My Favorite Cookbook

medium_cookingforchristcover.jpgIf anyone asks, I’d immediately say my favorite cookbook is Cooking for Christ by Florence Berger. It was originally published in 1949, and the recipes embrace the Liturgical Year in the Home. Although only a few recipes are part of my yearly repertoire, I read this book again and again. My mother used the book with our family, and I used it as the basis for my senior thesis.

What I love about this book the most is the conversation and presentation of the spirit of the Liturgical Year in the kitchen. The book has been reprinted, by National Catholic Rural Life Conference, the original publisher. But it has undergone a few omissions and revisions, which really change the original spirit of the book. I recommend that to look for the original. I thought I’d include the Preface and Introduction here. They are long, but I couldn’t explain more eloquently what I strive for in my own kitchen:

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PREFACE

This book is an extension of the Missal, Breviary and Ritual because the Christian home is an extension of the Mass, choir and sacramentals.

It is superfluous to point out, since it is so frightfully evident, that the Christian home rapidly is losing both its Christianity and homeliness. The baptismal robe was worn for a week after Easter and Pentecost to let the world know that a “new offspring of God’s family” was peopling the busy streets of Rome or the cottage on the land. The Middle Ages, though far from the Christian ideal in many ways, developed a tradition of an integrated Christian life. We need not shed tears over the past; neither should we exalt the present as the zenith of perfection or condemn it as the nadir of depravity.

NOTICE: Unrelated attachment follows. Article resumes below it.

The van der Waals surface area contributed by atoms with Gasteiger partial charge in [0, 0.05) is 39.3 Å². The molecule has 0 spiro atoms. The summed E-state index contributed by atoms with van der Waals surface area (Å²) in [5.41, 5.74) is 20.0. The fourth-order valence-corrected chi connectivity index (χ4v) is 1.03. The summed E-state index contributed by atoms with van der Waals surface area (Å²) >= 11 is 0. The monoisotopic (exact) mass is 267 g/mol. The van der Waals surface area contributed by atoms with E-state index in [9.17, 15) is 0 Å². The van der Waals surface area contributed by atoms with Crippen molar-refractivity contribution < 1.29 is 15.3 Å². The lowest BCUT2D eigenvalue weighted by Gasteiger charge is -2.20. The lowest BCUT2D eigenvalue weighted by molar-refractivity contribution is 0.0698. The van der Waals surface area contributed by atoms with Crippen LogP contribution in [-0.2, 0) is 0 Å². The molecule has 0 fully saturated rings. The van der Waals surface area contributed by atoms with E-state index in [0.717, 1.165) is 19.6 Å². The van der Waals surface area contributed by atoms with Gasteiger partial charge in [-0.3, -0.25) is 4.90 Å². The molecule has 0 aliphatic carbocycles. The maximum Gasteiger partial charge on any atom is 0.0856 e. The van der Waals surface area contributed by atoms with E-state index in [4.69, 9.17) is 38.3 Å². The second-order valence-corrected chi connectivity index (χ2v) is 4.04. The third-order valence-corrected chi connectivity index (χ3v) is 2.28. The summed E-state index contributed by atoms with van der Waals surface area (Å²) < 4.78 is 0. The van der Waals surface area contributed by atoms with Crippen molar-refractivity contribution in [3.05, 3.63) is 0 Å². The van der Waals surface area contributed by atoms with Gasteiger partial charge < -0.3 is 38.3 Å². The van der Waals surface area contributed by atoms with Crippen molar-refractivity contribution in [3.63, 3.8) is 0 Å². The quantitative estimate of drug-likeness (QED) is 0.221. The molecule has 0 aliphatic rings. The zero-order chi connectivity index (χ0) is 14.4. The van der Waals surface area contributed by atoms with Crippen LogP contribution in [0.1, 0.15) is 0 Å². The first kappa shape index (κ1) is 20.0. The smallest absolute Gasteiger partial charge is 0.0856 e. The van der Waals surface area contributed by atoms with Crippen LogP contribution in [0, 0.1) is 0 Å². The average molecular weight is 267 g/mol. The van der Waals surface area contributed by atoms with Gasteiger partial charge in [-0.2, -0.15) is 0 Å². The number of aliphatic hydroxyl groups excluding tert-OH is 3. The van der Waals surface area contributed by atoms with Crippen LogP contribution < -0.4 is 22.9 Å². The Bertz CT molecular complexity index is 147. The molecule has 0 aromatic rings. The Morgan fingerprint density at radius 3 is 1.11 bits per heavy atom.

Both Christianity and civilization are based upon the family. It is the most efficient unit of material production; it is the font of loyalties, religious and social. It is a kingdom, a nursery, a school, a cooperative, a sanctuary.

This book is based upon these verities and it seeks to foster them. Liturgical seasons or feast days were intended not merely for church and cloister. To be fully effective and enjoyable, they have to wrap kitchen and commons in their colorful mantle. The motto of the National Catholic Rural Life Conference is “Christ to the Country and the Country to Christ.” We paraphrase it here by saying “Christ to the Kitchen and the Kitchen to Christ.” This is reverent as well as simple.

Long after Gustavus Vasa had uprooted Catholic dogma in Sweden, the tradition of St. Lucy’s cakes remained. Christmas was outlawed in merry England and a penalty imposed upon the ones who still enjoyed “the popish pudding,” but the kitchen was the great preserver of traditions.

The focal point of the NCRLC teaching is a word, a symbol and a reality: THE CHRISTIAN FAMILY. We have shouted from the housetops, “The natural habitat of the Christian family is the rural home.” A farmhouse or a suburban home with space, light, air and property is the ideal. That may be physically impossible for some people, but even a utility apartment can carry out the liturgy of the Church through its makeshift kitchen.

The NCRLC is happy and privileged to contribute this little share to the reconstruction of the Christian home.

L. G. Ligutti.

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INTRODUCTION

Eat thy bread with joy and drink thy wine with gladness because thy works please God. (Ecclesiates IX:7)

Of all the rooms in a house, the friendly, comforting kitchen is mother to us all. It is the source of our food, our learning and our virtue. Here the first pale green streaks of dawn find a woman grinding coffee; the aroma wakes the family with a kindly call. Here the baby spills his milk with impunity. All during the day little helpers find new adventure here in tasks which teach and amuse–even though it means sifting flour on the cat. Here the older children run, as soon as school is out, to raid the apple bin or cookie jar. Even the high school gang prefer to kick off their shoes in the kitchen rather than any other room of the house. At night there are lessons to do here, while debates and philosophizings split the ceiling. When the rest of the rooms are asleep at last, the light in the kitchen comforts a newborn baby or a visiting neighbor. Thus the kitchen remains first and last in our affections and memories.